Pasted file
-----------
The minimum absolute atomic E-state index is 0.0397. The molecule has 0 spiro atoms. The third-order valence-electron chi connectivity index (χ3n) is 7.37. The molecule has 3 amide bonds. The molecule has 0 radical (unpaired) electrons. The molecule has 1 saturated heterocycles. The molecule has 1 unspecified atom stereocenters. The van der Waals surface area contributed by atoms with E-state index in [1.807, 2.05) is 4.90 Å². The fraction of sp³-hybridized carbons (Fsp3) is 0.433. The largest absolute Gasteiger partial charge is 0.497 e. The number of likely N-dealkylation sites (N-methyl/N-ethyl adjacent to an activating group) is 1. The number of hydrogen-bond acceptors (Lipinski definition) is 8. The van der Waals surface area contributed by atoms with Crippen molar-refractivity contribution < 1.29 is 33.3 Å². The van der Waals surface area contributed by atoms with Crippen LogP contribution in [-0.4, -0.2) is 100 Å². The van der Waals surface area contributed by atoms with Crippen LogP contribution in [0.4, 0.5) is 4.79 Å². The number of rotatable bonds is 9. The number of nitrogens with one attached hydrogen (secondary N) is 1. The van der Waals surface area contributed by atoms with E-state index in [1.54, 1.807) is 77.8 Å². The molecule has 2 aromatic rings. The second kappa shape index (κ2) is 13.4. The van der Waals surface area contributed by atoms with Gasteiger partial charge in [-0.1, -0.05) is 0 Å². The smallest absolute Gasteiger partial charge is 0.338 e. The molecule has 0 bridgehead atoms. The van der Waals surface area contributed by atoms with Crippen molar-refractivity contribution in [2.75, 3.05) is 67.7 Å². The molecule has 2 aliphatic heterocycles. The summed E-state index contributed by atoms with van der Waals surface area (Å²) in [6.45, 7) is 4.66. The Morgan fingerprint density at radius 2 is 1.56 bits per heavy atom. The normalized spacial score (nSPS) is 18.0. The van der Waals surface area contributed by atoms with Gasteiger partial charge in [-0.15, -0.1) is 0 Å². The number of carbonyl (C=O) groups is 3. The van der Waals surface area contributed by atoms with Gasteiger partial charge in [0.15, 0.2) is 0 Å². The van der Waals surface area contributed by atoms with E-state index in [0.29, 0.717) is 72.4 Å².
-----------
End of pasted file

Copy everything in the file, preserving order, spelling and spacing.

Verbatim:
The minimum absolute atomic E-state index is 0.0397. The molecule has 0 spiro atoms. The third-order valence-electron chi connectivity index (χ3n) is 7.37. The molecule has 3 amide bonds. The molecule has 0 radical (unpaired) electrons. The molecule has 1 saturated heterocycles. The molecule has 1 unspecified atom stereocenters. The van der Waals surface area contributed by atoms with E-state index in [1.807, 2.05) is 4.90 Å². The fraction of sp³-hybridized carbons (Fsp3) is 0.433. The largest absolute Gasteiger partial charge is 0.497 e. The number of likely N-dealkylation sites (N-methyl/N-ethyl adjacent to an activating group) is 1. The number of hydrogen-bond acceptors (Lipinski definition) is 8. The van der Waals surface area contributed by atoms with Crippen molar-refractivity contribution < 1.29 is 33.3 Å². The van der Waals surface area contributed by atoms with Crippen LogP contribution in [-0.4, -0.2) is 100 Å². The van der Waals surface area contributed by atoms with Crippen LogP contribution in [0.4, 0.5) is 4.79 Å². The number of rotatable bonds is 9. The number of nitrogens with one attached hydrogen (secondary N) is 1. The van der Waals surface area contributed by atoms with E-state index in [1.54, 1.807) is 77.8 Å². The molecule has 2 aromatic rings. The second kappa shape index (κ2) is 13.4. The van der Waals surface area contributed by atoms with Gasteiger partial charge in [-0.1, -0.05) is 0 Å². The smallest absolute Gasteiger partial charge is 0.338 e. The molecule has 0 bridgehead atoms. The van der Waals surface area contributed by atoms with Crippen molar-refractivity contribution in [2.75, 3.05) is 67.7 Å². The molecule has 2 aliphatic heterocycles. The summed E-state index contributed by atoms with van der Waals surface area (Å²) in [6.45, 7) is 4.66. The Morgan fingerprint density at radius 2 is 1.56 bits per heavy atom. The normalized spacial score (nSPS) is 18.0. The van der Waals surface area contributed by atoms with Gasteiger partial charge in [-0.15, -0.1) is 0 Å². The number of carbonyl (C=O) groups is 3. The van der Waals surface area contributed by atoms with Gasteiger partial charge in [0.15, 0.2) is 0 Å². The van der Waals surface area contributed by atoms with E-state index in [0.29, 0.717) is 72.4 Å².